Can Russia endure economically?

Even now, more than a week after the start of the war in Ukraine, Russia continues to experience economic bleeding. The ruble continues to fall as more and more foreign companies flee the country. The Kremlin acknowledges that the Russian economy is suffering a “serious blow” and its integrity is at stake. So can Russia see the economic collapse under the influence of sanctions? What is the impact on Russia’s population, which has been getting poorer for 10 years?

To talk about it, we called Caroline DufyLecturer of Economics and Sociology at Sciences Po Bordeaux, Expert of Russian Economy, Floran Parmentier, CEVIPOF Secretary-General, HEC Geopolitical Center Deputy Researcher, Olivier Dogans, Ashhurst’s associate lawyer and expert in litigation and advice against companies dealing with international sanctions.

Russian resources in the face of economic weakening

After the Russian troops invaded Ukraine on February 23, the European Union immediately announced a series of pre-planned sanctions in the event of such a situation. However, Europeans acted on Wednesday, March 2, and decided to go further by excluding certain Russian banks from the SWIFT interbank exchange system. In any case, Europeans seem to give a lot of power to these decisions. However, the question of the effectiveness of economic sanctions to constrain national policy remains much debated.

On the other hand, to ensure a certain degree of independence, Russia is approaching its major goal of food self-sufficiency. We can also expect half-hearted support from China.

Is it possible to break sanctions from a financial perspective?for Caroline Dufy, “The Central Bank of Russia has approved the use of Bitcoin. Many analysts found this result surprising, but realized that Russia could de-dollarize the economy. But is it financially credible? Financial and volatility risks are significant.“Russia is also suspected of wanting to act like nationalization, which would make the territory dangerous in the long run, but the psychological consequences of sanctions are not negligible. .. Floran ParmentierSanctions also have psychological factors (…): Their mission is to attack confidence in the economy, which is fundamental to financial transactions and international trade.“”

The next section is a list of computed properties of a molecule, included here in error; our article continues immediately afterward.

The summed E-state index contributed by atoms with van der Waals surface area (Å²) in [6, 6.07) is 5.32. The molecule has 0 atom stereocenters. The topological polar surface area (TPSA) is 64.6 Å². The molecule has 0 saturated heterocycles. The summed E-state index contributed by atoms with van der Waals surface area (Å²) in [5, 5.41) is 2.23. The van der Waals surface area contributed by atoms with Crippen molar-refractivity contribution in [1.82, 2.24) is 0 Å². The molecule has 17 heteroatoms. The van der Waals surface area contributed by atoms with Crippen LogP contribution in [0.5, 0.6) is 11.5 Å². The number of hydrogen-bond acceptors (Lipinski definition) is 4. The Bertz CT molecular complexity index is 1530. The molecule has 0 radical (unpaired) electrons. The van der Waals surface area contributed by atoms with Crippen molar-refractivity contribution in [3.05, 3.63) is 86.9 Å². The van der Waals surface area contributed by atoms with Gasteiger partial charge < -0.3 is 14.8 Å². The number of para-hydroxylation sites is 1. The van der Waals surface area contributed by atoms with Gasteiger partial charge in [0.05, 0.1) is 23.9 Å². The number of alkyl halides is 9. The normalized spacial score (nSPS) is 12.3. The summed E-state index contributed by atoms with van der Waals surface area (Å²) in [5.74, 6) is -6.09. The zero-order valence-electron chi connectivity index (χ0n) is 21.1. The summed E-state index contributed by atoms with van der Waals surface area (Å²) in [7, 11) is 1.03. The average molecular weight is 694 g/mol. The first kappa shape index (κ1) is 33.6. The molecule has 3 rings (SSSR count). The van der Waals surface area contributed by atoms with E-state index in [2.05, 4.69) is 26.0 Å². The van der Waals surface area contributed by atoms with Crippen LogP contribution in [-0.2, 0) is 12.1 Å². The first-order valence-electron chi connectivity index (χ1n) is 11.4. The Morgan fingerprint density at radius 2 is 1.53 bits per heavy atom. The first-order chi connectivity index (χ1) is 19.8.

Poverty, instability and increased control of the Russian population

The Russian population, which is particularly subject to sanctions, can play a very special role in heightened tensions, although tax havens are an option.according to Olivier DogansThe oligarchs are very attached to seeing themselves being deprived of access to the western space and seeing themselves disposing of their property. At the same time, they are also very influential. This is a very unknown number. Their ability to intervene in Vladimir Putin’s political choices.“When it comes to the rest of the population, the collapse of the ruble and the withdrawal of major Western brands (Apple, IKEA, etc.), they are very specifically suffering from sanctions. Caroline Dufy, “The Russian population is accustomed to a very Western lifestyle. Therefore, the purpose of the sanctions reveals Russian support for Vladimirputin by causing dissatisfaction among Russians and directly affecting their purses. To reduce. It’s really new compared to 2014.“And when certain opposition to war is asserted, population management is becoming more and more threatening.

Regarding the economic impact of sanctions on the western population, Olivier Dogans Reminds me of that“Emmanuel Macron immediately emphasized the lasting economic impact on the population and mentioned resilience plans to counter them. (…) Politicians said fire, society before the fire began. I want to put out a fire. “

Sound reference

  • Statement by Bruno Le Mer, France, March 1, 2022, 24
  • Testimonials from Russians facing rising prices, 1:00 pm news, TF1, February 27, 2022
  • Russians facing price inflation and devaluation of the ruble, Antenne 2, 1998

Music reference

Putin, Putout (Unofficial Russian National Anthem)-Klemen Slakonja (2016)